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After a review, 'Barbie' movie will show in the Philippines, after all

Protesters wave flags and hold placards in front of the Chinese Consulate in Makati, Metro Manila on July 12, 2023, during a demonstration held to mark the seventh anniversary of an international arbitral ruling that voided China's historical claims to the South China Sea, including the nine-dash line.
Jam Sta Rosa
/
AFP via Getty Images
Protesters wave flags and hold placards in front of the Chinese Consulate in Makati, Metro Manila on July 12, 2023, during a demonstration held to mark the seventh anniversary of an international arbitral ruling that voided China's historical claims to the South China Sea, including the nine-dash line.

MANILA, Philippines — The Philippines' film regulator has ruled that the upcoming Barbie movie will be allowed to be shown in theaters across the country following a review of a map shown in the Warner Bros. film that appears to depict China's controversial nine-dash line.

The scene in question is when Barbie, played by Margot Robbie, shows up at another Barbie's house for help with her existential crisis. In the background of that scene a colorful map of the "real world" is shown, very briefly, with a dotted line protruding from the eastern coast of the Asian continent.

The nine-dash line is what China uses when it arbitrarily claims nearly all of the South China Sea as its own. Many Southeast Asian nations, including the Philippines, have long been locked in a territorial dispute with China over crucial waterway — saying that Beijing's claims threaten their sovereignty.

Considering the context, "the Review Committee is convinced that the contentious scene does not depict the 'nine-dash line," the Philippine Movie and Television Review and Classification Board said in a statement released Tuesday. "Instead the map portrayed the route of the make-believe journey of Barbie from Barbie Land to the 'real world,' as an integral part of the story."

Warner Bros. defended the map, saying it "is a whimsical, child-like crayon drawing" that was not intended to make any kind of statement. Still, many saw the map as the studio giant pandering to China's movie market, which is worth billions of dollars and growing.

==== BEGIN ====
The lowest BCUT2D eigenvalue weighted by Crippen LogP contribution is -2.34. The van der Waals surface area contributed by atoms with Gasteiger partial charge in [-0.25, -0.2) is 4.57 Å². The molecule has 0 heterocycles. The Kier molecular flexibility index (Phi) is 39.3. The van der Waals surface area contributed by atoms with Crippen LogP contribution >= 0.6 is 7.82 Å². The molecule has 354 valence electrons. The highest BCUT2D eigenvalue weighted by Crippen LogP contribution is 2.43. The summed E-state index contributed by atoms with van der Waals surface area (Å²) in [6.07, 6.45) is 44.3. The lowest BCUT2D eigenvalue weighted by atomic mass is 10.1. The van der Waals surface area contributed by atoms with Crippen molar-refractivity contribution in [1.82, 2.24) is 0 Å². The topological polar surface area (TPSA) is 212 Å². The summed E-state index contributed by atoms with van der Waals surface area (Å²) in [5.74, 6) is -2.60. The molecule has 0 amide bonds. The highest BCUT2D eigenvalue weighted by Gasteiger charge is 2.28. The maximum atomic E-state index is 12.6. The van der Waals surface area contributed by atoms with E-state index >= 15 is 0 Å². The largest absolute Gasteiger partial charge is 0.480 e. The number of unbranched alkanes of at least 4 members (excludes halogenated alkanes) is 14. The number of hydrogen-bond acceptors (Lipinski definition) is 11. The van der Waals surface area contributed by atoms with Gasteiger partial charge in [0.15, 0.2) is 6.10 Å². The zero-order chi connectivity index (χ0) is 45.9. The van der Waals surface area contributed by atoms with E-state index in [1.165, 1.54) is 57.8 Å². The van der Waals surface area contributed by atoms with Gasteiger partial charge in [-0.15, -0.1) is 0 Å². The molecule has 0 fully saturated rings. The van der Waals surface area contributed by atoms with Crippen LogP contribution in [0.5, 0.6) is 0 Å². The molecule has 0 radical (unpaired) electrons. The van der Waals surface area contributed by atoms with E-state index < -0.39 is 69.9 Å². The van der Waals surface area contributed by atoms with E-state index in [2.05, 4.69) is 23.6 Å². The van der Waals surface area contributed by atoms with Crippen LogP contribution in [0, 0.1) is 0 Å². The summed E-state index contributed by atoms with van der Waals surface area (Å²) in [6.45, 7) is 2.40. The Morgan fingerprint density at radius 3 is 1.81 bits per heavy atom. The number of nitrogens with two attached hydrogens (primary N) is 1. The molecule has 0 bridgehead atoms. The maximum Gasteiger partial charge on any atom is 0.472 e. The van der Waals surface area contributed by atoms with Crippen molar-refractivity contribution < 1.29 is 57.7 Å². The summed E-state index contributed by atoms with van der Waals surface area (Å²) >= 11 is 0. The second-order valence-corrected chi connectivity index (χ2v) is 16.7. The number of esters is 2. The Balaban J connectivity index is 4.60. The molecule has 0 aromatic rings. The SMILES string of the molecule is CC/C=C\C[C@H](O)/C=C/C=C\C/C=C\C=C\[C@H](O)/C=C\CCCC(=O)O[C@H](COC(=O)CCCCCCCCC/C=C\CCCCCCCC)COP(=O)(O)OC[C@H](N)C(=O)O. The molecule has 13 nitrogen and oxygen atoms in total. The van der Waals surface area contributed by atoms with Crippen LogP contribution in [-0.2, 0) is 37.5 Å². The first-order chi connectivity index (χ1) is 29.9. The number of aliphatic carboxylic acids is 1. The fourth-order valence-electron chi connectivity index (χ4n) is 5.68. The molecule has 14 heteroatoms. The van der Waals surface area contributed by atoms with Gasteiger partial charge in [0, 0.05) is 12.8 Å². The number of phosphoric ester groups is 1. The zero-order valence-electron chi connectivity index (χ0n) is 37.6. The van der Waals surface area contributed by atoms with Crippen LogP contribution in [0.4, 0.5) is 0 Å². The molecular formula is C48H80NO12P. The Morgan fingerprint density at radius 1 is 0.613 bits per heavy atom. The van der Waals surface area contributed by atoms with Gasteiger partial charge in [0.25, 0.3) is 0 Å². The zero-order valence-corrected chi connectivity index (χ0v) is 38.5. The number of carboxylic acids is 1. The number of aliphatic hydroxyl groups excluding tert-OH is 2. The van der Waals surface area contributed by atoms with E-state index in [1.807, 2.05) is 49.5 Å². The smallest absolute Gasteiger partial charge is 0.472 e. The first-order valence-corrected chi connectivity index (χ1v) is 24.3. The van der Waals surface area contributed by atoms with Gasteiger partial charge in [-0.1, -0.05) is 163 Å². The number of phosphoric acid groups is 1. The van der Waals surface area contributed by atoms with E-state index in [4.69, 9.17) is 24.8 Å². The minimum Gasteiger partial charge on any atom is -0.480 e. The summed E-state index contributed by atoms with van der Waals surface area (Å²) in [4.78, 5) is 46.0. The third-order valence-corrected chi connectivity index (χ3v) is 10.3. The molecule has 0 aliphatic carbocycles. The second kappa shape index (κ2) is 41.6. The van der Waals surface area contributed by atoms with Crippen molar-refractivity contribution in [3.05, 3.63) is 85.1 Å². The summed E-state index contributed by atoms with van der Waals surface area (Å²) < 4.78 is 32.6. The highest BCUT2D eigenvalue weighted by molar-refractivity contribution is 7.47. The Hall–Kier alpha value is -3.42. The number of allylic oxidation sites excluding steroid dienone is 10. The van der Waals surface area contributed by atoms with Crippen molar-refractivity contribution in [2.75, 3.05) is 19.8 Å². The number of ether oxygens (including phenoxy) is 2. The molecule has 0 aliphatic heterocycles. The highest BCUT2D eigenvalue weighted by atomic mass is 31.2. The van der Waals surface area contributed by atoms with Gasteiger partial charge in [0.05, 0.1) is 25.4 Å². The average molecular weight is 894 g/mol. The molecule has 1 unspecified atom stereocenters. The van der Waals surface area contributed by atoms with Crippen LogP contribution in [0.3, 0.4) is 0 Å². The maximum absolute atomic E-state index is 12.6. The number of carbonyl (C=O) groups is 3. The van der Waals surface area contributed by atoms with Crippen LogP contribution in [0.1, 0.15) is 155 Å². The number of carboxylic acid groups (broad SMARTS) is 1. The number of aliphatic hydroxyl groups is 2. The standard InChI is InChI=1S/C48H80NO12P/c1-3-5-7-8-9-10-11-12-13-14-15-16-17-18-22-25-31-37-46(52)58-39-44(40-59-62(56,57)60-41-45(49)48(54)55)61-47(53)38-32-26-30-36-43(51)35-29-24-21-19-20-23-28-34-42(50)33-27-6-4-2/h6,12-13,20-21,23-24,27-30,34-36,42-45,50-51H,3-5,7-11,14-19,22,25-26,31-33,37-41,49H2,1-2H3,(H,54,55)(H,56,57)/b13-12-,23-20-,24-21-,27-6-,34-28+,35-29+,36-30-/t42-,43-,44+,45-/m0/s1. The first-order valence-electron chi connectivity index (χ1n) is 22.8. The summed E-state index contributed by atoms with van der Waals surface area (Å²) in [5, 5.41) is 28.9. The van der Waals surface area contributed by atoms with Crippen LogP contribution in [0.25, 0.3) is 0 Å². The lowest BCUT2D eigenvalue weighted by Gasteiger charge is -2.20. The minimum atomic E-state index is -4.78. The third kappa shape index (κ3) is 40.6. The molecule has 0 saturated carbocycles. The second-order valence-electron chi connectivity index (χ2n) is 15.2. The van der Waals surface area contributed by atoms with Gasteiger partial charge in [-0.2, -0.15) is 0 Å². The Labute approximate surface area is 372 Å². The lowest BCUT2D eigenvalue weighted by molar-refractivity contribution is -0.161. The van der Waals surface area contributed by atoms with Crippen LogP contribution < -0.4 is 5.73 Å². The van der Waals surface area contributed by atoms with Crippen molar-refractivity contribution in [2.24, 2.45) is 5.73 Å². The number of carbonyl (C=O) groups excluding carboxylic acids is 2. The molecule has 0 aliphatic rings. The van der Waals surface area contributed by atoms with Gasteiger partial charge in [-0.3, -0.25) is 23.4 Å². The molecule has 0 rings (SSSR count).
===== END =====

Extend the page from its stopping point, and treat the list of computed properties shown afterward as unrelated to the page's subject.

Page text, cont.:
Philippine Sen. Francis Tolentino, who initially pushed last week for the movie to be reviewed by regulators, called the decision "sad."

"We respect that MTRCB, if this is 8 dash line, seven-dash line, or nine-dash line," Tolentino told reporters. "What I see here is China keeping on claiming the Philippine waters, and this is trampling on the rights of our fishermen and even of the Philippine Coast Guard."

The move means that the Philippines will not be joining Vietnam in banning the movie over the map. Barbie joins a growing list of movies banned in Vietnam for including maps that show the nine-dash line, including DreamWorks' Abominable and Sony's Uncharted.

The decision to allow Barbie to show in Philippines theaters comes within days of the Philippine Coast Guard reporting a large swarm of nearly 50 Chinese vessels gathering near Iroquois Reef — which is solidly in Philippine waters. Philippine officials, who are concerned that the swarm means China might be preparing to try to take over the reef, have ordered an increased presence of coast guard and military to try and deter Beijing from any action.

Copyright 2023 NPR. To see more, visit https://www.npr.org.

Ashley Westerman is a producer who occasionally directs the show. Since joining the staff in June 2015, she has produced a variety of stories including a coal mine closing near her hometown, the 2016 Republican National Convention, and the Rohingya refugee crisis in southern Bangladesh. She is also an occasional reporter for Morning Edition, and NPR.org, where she has contributed reports on both domestic and international news.